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HiSAM Connecting Artists to the Community

September 16, 2017

The Hawaiʻi State Art Museum is located in the historic No. 1 Capitol District Building across the street from Iolani Palace in downtown Honolulu. The museum receives funding from the Hawai‘i State Foundation on Culture and the Arts, which allows it to remain free and open to the public. Built in 1928, this Spanish-Mission style structure comprises  three galleries, an outdoor lanai, a cafe by MW, and a modern gallery shop known as HiSAM gallery shop x Mori.

 

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Photo​ ​by​ ​Leimomi​ ​Bong Mori​ ​by​ ​Art+Flea​ ​brings​ ​together​ ​young​ ​creatives​ ​from​ ​Hawaii​ ​to​ ​form​ ​a​ ​stronger​ ​community representing​ ​Hawaii​ ​and​ ​its​ ​local​ ​artists.​ ​Now,​ ​Mori​ ​is​ ​bringing​ ​this​ ​spirit​ ​to​ ​HiSAM​ ​with​ ​the​ ​new collaborative​ ​gallery​ ​shop,​ ​with​ ​hopes​ ​of​ ​transforming​ ​not​ ​only​ ​the​ ​retail​ ​space​ ​on​ ​the​ ​ground floor​ ​of​ ​the​ ​museum,​ ​but​ ​also​ ​elevating​ ​the​ ​experience​ ​of​ ​being​ ​a​ ​part​ ​of​ ​HiSAM​ ​and​ ​the​ ​art scene​ ​at​ ​large.   As​ ​of​ ​June​ ​2017,​ ​the​ ​gallery​ ​shop​ ​has​ ​undergone​ ​transformative​ ​renovations​ ​and​ ​rebranding​ ​by Mori​ ​by​ ​Art+Flea​ ​in​ ​an​ ​effort​ ​to​ ​reinvigorate​ ​the​ ​space​ ​and​ ​create​ ​a​ ​strong​ ​connection​ ​between the​ ​gallery​ ​shop,​ ​the​ ​museum,​ ​and​ ​the​ ​local​ ​community.   New​ ​paint,​ ​fixtures,​ ​and​ ​lighting​ ​are​ ​immediate​ ​signs​ ​of​ ​change​ ​since​ ​the​ ​shop’s​ ​soft​ ​opening​ ​in June​ ​2017,​ ​but​ ​it’s​ ​a​ ​new​ ​perspective​ ​of​ ​how​ ​HiSAM​ ​connects​ ​with​ ​artists​ ​and​ ​the​ ​community that​ ​is​ ​pushing​ ​Honolulu’s​ ​art​ ​scene​ ​forward.​ ​Revered​ ​local​ ​artist​ ​John​ ​Koga​ ​recognizes​ ​the need​ ​for​ ​a​ ​space​ ​like​ ​the​ ​new​ ​HiSAM​ ​x​ ​Mori​ ​gallery​ ​shop,​ ​but​ ​frankly​ ​states​ ​that​ ​it​ ​“will​ ​take​ ​a community​ ​to​ ​sustain​ ​it.”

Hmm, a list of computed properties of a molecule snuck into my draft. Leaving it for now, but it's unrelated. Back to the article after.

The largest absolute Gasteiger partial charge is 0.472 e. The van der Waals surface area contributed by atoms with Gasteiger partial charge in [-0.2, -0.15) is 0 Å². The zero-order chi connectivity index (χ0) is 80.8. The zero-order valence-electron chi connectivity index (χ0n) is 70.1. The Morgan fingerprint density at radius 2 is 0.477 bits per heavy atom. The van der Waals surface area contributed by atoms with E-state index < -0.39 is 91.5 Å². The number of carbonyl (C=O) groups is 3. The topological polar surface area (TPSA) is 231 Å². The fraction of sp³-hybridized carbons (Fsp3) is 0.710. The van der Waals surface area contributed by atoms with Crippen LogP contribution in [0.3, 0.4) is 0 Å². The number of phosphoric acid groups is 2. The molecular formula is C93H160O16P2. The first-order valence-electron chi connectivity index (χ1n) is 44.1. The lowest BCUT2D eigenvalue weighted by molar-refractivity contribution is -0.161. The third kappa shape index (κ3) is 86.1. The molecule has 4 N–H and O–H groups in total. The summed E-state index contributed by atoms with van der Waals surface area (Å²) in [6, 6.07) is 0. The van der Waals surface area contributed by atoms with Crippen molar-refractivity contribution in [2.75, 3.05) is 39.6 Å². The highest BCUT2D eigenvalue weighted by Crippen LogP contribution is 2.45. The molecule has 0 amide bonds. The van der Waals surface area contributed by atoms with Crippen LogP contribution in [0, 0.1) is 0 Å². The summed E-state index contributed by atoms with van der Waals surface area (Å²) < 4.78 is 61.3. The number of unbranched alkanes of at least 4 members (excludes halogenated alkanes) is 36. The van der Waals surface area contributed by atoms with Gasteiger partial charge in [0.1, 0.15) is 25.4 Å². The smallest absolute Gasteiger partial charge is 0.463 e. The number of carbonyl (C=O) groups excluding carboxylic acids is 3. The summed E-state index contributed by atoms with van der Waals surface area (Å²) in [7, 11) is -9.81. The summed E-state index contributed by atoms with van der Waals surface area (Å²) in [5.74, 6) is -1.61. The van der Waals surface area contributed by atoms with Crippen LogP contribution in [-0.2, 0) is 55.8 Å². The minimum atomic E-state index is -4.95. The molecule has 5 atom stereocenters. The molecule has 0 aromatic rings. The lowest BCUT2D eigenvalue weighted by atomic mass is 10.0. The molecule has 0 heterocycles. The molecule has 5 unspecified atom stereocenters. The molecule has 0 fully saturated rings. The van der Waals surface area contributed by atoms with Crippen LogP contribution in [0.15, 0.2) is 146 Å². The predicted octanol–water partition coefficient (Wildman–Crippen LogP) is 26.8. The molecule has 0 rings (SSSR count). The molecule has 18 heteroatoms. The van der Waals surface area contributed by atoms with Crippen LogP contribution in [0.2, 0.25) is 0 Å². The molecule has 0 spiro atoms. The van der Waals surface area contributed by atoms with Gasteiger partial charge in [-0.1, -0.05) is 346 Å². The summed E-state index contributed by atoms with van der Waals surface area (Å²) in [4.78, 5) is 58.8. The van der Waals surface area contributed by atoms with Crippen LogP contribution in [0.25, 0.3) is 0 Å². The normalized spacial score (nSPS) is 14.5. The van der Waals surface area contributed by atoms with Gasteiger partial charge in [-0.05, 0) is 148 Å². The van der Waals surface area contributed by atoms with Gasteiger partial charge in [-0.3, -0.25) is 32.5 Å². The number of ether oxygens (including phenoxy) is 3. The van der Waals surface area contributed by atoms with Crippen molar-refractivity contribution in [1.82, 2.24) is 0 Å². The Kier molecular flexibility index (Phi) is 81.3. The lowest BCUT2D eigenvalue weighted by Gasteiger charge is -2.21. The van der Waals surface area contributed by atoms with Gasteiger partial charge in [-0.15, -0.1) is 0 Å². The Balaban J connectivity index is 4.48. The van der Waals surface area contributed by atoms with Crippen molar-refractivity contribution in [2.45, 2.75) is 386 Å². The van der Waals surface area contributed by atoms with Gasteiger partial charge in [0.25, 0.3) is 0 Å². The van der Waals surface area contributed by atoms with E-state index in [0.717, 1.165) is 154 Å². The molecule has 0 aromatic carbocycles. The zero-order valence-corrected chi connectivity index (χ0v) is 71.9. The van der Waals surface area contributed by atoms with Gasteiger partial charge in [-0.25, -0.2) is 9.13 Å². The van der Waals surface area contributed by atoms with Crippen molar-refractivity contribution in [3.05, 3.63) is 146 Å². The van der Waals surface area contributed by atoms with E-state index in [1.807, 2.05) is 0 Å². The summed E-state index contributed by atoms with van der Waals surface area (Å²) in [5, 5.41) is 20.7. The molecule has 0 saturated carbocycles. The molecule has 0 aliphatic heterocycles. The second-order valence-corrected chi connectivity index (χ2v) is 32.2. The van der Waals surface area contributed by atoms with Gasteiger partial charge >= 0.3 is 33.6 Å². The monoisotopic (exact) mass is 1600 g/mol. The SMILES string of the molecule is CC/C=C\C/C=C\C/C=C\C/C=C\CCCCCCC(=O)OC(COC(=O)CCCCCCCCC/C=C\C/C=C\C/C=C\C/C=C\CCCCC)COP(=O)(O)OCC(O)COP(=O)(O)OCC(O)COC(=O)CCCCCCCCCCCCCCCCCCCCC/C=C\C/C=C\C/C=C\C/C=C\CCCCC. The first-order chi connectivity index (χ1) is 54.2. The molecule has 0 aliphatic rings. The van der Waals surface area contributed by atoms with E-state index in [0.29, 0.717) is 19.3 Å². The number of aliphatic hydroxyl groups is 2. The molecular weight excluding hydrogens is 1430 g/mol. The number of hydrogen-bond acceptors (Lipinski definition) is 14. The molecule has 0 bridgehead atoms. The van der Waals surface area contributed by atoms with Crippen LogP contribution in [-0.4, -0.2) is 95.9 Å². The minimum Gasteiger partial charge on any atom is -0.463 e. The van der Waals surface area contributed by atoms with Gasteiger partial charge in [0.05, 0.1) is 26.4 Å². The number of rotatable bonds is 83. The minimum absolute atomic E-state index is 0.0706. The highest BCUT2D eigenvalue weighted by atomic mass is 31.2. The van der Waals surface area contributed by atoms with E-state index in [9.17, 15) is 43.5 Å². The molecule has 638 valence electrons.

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At​ ​the​ ​forefront​ ​of​ ​this​ ​shift​ ​is​ ​Mori​ ​by​ ​Art+Flea’s​ ​team,​ ​lead​ ​by​ ​owners​ ​Aly​ ​Ishikuni-Sasaki​ ​and Travis​ ​Sasaki,​ ​who​ ​are​ ​in​ ​charge​ ​of​ ​curating​ ​locally​ ​produced​ ​products,​ ​overseeing​ ​interior design,​ ​and​ ​organizing​ ​gallery​ ​shop​ ​events.​ ​The​ ​space​ ​exists​ ​as​ ​a​ ​gallery​ ​and​ ​a​ ​shop​ ​combined that​ ​serves​ ​as​ ​a​ ​platform​ ​for​ ​the​ ​talent​ ​and​ ​creativity​ ​abounding​ ​in​ ​our​ ​island​ ​home.​ ​The​ ​gallery shop​ ​has​ ​grown​ ​out​ ​of​ ​a​ ​need​ ​for​ ​a​ ​place​ ​where​ ​the​ ​community​ ​can​ ​find​ ​creative,​ ​progressive stories​ ​being​ ​told​ ​in​ ​Hawaiʻi. Supported​ ​by​ ​artists​ ​like​ ​Koga​ ​and​ ​Satoru​ ​Abe,​ ​the​ ​word​ ​is​ ​getting​ ​out​ ​that​ ​HISAM’s​ ​new​ ​gallery shop​ ​is​ ​doing​ ​things​ ​differently.​ ​Traditionally​ ​speaking,​ ​a​ ​museum’s​ ​gallery​ ​shop​ ​is​ ​positioned​ ​to exhibit​ ​and​ ​sell​ ​art,​ ​which​ ​is​ ​no​ ​exception​ ​here.​ ​But​ ​beyond​ ​that,​ ​the​ ​gallery​ ​shop​ ​aims​ ​to​ ​be​ ​a living,​ ​breathing​ ​center​ ​of​ ​the​ ​art​ ​scene​ ​in​ ​the​ ​islands​ ​where​ ​artists​ ​and​ ​the​ ​community converge.   “The​ ​value​ ​[in​ ​art]​ ​is​ ​in​ ​the​ ​conversation,”​ ​Koga​ ​said​ ​when​ ​describing​ ​his​ ​vision​ ​for​ ​the​ ​gallery shop.​ ​“For​ ​me​ ​life​ ​is​ ​all​ ​about​ ​this​ ​type​ ​of​ ​collaboration.​ ​It’s​ ​all​ ​connected.”​ ​Koga​ ​spoke​ ​about​ ​the collaboration​ ​between​ ​HiSAM​ ​and​ ​Mori​ ​by​ ​Art+Flea,​ ​raising​ ​the​ ​bar​ ​in​ ​art​ ​in​ ​Hawaiʻi,​ ​and​ ​how interconnected​ ​island​ ​life​ ​can​ ​be.   HiSAM​ ​x​ ​Mori​ ​by​ ​Art+Flea​ ​has​ ​set​ ​out​ ​to​ ​become​ ​an​ ​honest​ ​reflection​ ​and​ ​representation​ ​of Hawaiʻi’s​ ​art​ ​scene.​ ​Since​ ​June,​ ​the​ ​gallery​ ​shop​ ​has​ ​held​ ​three​ ​First​ ​Friday​ ​events​ ​with​ ​rotating exhibits​ ​featuring​ ​artists​ ​from​ ​around​ ​the​ ​islands​ ​— the​ ​most​ ​recent​ ​event​ ​featured​ ​work​ ​by Satoru​ ​Abe,​ ​Abigail​ ​Romanchak,​ ​Allyn​ ​Bromley,​ ​Carl​ ​Pao,​ ​Jodi​ ​Edicott,​ ​and​ ​John​ ​Koga​ ​in​ ​the downstairs​ ​area.​ ​Upstairs,​ ​local​ ​soul​ ​trio​ ​Bridgefinder​ ​performed​ ​to​ ​an​ ​audience​ ​of​ ​young​ ​and old,​ ​new​ ​visitors​ ​and​ ​long-time​ ​museum​ ​members.​ ​The​ ​overall​ ​atmosphere​ ​felt​ ​as​ ​if​ ​the​ ​museum has​ ​begun​ ​to​ ​open​ ​a​ ​new​ ​door​ ​in​ ​its​ ​15​ ​year​ ​existence,​ ​undoubtedly​ ​brought​ ​forth​ ​by​ ​the collaboration​ ​between​ ​HiSAM​ ​and​ ​Mori. 

 

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